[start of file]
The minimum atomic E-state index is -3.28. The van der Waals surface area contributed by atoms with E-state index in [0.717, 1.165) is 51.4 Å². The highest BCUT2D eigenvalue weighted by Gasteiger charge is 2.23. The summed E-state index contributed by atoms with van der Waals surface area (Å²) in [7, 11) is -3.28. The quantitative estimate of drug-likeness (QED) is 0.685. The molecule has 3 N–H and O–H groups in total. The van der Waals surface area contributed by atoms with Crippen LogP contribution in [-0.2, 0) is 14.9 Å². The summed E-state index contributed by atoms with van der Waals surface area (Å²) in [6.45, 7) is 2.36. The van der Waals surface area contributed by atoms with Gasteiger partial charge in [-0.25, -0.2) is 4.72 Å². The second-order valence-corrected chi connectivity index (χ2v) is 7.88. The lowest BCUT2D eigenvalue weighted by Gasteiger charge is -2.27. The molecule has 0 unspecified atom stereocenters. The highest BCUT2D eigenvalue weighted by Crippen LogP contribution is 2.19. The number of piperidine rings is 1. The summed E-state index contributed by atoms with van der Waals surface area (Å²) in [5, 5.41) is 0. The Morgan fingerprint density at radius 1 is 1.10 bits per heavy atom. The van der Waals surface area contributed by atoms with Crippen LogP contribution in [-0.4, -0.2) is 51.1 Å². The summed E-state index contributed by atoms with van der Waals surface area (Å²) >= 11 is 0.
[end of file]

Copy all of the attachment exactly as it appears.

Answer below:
The minimum atomic E-state index is -3.28. The van der Waals surface area contributed by atoms with E-state index in [0.717, 1.165) is 51.4 Å². The highest BCUT2D eigenvalue weighted by Gasteiger charge is 2.23. The summed E-state index contributed by atoms with van der Waals surface area (Å²) in [7, 11) is -3.28. The quantitative estimate of drug-likeness (QED) is 0.685. The molecule has 3 N–H and O–H groups in total. The van der Waals surface area contributed by atoms with Crippen LogP contribution in [-0.2, 0) is 14.9 Å². The summed E-state index contributed by atoms with van der Waals surface area (Å²) in [6.45, 7) is 2.36. The van der Waals surface area contributed by atoms with Gasteiger partial charge in [-0.25, -0.2) is 4.72 Å². The second-order valence-corrected chi connectivity index (χ2v) is 7.88. The lowest BCUT2D eigenvalue weighted by Gasteiger charge is -2.27. The molecule has 0 unspecified atom stereocenters. The highest BCUT2D eigenvalue weighted by Crippen LogP contribution is 2.19. The number of piperidine rings is 1. The summed E-state index contributed by atoms with van der Waals surface area (Å²) in [5, 5.41) is 0. The Morgan fingerprint density at radius 1 is 1.10 bits per heavy atom. The van der Waals surface area contributed by atoms with Crippen LogP contribution in [-0.4, -0.2) is 51.1 Å². The summed E-state index contributed by atoms with van der Waals surface area (Å²) >= 11 is 0.